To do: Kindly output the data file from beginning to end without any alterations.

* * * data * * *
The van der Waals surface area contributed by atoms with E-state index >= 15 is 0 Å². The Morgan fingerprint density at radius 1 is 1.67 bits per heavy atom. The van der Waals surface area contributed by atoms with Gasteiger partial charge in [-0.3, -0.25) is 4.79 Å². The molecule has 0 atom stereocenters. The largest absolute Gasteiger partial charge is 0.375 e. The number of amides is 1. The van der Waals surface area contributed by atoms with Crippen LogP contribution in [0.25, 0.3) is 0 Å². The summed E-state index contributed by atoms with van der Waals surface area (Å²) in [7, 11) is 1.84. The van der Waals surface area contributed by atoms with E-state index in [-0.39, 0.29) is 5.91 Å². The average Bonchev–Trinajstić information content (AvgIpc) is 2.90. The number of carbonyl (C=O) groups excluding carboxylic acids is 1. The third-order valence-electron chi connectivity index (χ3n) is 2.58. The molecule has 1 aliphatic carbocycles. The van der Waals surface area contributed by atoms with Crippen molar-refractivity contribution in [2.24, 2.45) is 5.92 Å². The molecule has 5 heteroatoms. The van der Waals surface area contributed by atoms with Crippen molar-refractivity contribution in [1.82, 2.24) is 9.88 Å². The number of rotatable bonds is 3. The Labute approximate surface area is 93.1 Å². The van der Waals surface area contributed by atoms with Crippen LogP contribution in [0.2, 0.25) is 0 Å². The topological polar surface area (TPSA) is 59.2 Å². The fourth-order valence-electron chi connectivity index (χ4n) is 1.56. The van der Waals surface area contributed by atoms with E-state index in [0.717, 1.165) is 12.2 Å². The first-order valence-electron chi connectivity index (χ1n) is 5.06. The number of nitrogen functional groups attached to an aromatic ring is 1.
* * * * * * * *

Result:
The van der Waals surface area contributed by atoms with E-state index >= 15 is 0 Å². The Morgan fingerprint density at radius 1 is 1.67 bits per heavy atom. The van der Waals surface area contributed by atoms with Gasteiger partial charge in [-0.3, -0.25) is 4.79 Å². The molecule has 0 atom stereocenters. The largest absolute Gasteiger partial charge is 0.375 e. The number of amides is 1. The van der Waals surface area contributed by atoms with Crippen LogP contribution in [0.25, 0.3) is 0 Å². The summed E-state index contributed by atoms with van der Waals surface area (Å²) in [7, 11) is 1.84. The van der Waals surface area contributed by atoms with E-state index in [-0.39, 0.29) is 5.91 Å². The average Bonchev–Trinajstić information content (AvgIpc) is 2.90. The number of carbonyl (C=O) groups excluding carboxylic acids is 1. The third-order valence-electron chi connectivity index (χ3n) is 2.58. The molecule has 1 aliphatic carbocycles. The van der Waals surface area contributed by atoms with Crippen molar-refractivity contribution in [2.24, 2.45) is 5.92 Å². The molecule has 5 heteroatoms. The van der Waals surface area contributed by atoms with Crippen molar-refractivity contribution in [1.82, 2.24) is 9.88 Å². The number of rotatable bonds is 3. The Labute approximate surface area is 93.1 Å². The van der Waals surface area contributed by atoms with Crippen LogP contribution in [0.2, 0.25) is 0 Å². The topological polar surface area (TPSA) is 59.2 Å². The fourth-order valence-electron chi connectivity index (χ4n) is 1.56. The van der Waals surface area contributed by atoms with E-state index in [0.717, 1.165) is 12.2 Å². The first-order valence-electron chi connectivity index (χ1n) is 5.06. The number of nitrogen functional groups attached to an aromatic ring is 1.